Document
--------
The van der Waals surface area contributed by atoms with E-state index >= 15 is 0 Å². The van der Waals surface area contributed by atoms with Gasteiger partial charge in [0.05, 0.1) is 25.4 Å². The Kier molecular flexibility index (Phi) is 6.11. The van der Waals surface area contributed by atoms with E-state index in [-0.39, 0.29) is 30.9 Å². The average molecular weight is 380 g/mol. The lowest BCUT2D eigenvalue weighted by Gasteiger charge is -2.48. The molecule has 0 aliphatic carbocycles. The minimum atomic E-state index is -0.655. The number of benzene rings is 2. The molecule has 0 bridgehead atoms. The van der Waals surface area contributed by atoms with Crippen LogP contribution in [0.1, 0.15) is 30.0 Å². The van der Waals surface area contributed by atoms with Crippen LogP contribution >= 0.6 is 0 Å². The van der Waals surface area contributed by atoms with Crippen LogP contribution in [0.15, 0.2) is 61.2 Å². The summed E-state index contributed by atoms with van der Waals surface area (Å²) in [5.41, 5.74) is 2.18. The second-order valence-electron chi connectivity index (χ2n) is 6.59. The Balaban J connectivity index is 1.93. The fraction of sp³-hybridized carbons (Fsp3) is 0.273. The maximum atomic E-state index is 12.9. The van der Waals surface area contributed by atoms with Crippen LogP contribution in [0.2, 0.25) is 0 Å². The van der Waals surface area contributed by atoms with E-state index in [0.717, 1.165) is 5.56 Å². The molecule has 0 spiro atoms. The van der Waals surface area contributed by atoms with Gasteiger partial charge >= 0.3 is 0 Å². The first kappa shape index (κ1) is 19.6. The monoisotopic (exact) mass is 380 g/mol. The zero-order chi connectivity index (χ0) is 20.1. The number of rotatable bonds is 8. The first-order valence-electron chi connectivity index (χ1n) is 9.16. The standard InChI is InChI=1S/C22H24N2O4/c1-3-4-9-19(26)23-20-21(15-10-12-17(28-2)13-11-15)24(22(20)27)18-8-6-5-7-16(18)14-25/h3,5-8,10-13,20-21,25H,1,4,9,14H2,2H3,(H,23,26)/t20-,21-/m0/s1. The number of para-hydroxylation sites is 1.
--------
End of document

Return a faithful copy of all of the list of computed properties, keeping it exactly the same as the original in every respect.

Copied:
The van der Waals surface area contributed by atoms with E-state index >= 15 is 0 Å². The van der Waals surface area contributed by atoms with Gasteiger partial charge in [0.05, 0.1) is 25.4 Å². The Kier molecular flexibility index (Phi) is 6.11. The van der Waals surface area contributed by atoms with E-state index in [-0.39, 0.29) is 30.9 Å². The average molecular weight is 380 g/mol. The lowest BCUT2D eigenvalue weighted by Gasteiger charge is -2.48. The molecule has 0 aliphatic carbocycles. The minimum atomic E-state index is -0.655. The number of benzene rings is 2. The molecule has 0 bridgehead atoms. The van der Waals surface area contributed by atoms with Crippen LogP contribution in [0.1, 0.15) is 30.0 Å². The van der Waals surface area contributed by atoms with Crippen LogP contribution >= 0.6 is 0 Å². The van der Waals surface area contributed by atoms with Crippen LogP contribution in [0.15, 0.2) is 61.2 Å². The summed E-state index contributed by atoms with van der Waals surface area (Å²) in [5.41, 5.74) is 2.18. The second-order valence-electron chi connectivity index (χ2n) is 6.59. The Balaban J connectivity index is 1.93. The fraction of sp³-hybridized carbons (Fsp3) is 0.273. The maximum atomic E-state index is 12.9. The van der Waals surface area contributed by atoms with Crippen LogP contribution in [0.2, 0.25) is 0 Å². The van der Waals surface area contributed by atoms with E-state index in [0.717, 1.165) is 5.56 Å². The molecule has 0 spiro atoms. The van der Waals surface area contributed by atoms with Gasteiger partial charge >= 0.3 is 0 Å². The first kappa shape index (κ1) is 19.6. The monoisotopic (exact) mass is 380 g/mol. The zero-order chi connectivity index (χ0) is 20.1. The number of rotatable bonds is 8. The first-order valence-electron chi connectivity index (χ1n) is 9.16. The standard InChI is InChI=1S/C22H24N2O4/c1-3-4-9-19(26)23-20-21(15-10-12-17(28-2)13-11-15)24(22(20)27)18-8-6-5-7-16(18)14-25/h3,5-8,10-13,20-21,25H,1,4,9,14H2,2H3,(H,23,26)/t20-,21-/m0/s1. The number of para-hydroxylation sites is 1.